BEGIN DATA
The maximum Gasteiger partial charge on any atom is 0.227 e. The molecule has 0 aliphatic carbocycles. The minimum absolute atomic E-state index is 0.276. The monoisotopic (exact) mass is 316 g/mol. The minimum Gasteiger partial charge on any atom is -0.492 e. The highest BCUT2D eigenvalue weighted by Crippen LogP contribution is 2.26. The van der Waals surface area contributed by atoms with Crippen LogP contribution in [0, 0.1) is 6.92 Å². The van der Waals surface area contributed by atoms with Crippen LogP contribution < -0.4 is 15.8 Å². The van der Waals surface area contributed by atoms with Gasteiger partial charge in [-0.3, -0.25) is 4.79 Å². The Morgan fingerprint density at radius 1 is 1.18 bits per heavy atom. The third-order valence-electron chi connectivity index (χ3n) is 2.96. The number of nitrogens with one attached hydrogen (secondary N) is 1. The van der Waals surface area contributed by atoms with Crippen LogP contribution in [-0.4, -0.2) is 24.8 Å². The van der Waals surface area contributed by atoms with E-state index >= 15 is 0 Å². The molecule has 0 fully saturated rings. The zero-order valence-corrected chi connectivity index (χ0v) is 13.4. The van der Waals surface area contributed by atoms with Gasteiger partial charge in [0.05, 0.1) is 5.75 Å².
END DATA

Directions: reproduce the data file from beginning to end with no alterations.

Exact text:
The maximum Gasteiger partial charge on any atom is 0.227 e. The molecule has 0 aliphatic carbocycles. The minimum absolute atomic E-state index is 0.276. The monoisotopic (exact) mass is 316 g/mol. The minimum Gasteiger partial charge on any atom is -0.492 e. The highest BCUT2D eigenvalue weighted by Crippen LogP contribution is 2.26. The van der Waals surface area contributed by atoms with Crippen LogP contribution in [0, 0.1) is 6.92 Å². The van der Waals surface area contributed by atoms with Crippen LogP contribution < -0.4 is 15.8 Å². The van der Waals surface area contributed by atoms with Gasteiger partial charge in [-0.3, -0.25) is 4.79 Å². The Morgan fingerprint density at radius 1 is 1.18 bits per heavy atom. The third-order valence-electron chi connectivity index (χ3n) is 2.96. The number of nitrogens with one attached hydrogen (secondary N) is 1. The van der Waals surface area contributed by atoms with Crippen LogP contribution in [-0.4, -0.2) is 24.8 Å². The van der Waals surface area contributed by atoms with E-state index >= 15 is 0 Å². The molecule has 0 fully saturated rings. The zero-order valence-corrected chi connectivity index (χ0v) is 13.4. The van der Waals surface area contributed by atoms with Gasteiger partial charge in [0.05, 0.1) is 5.75 Å².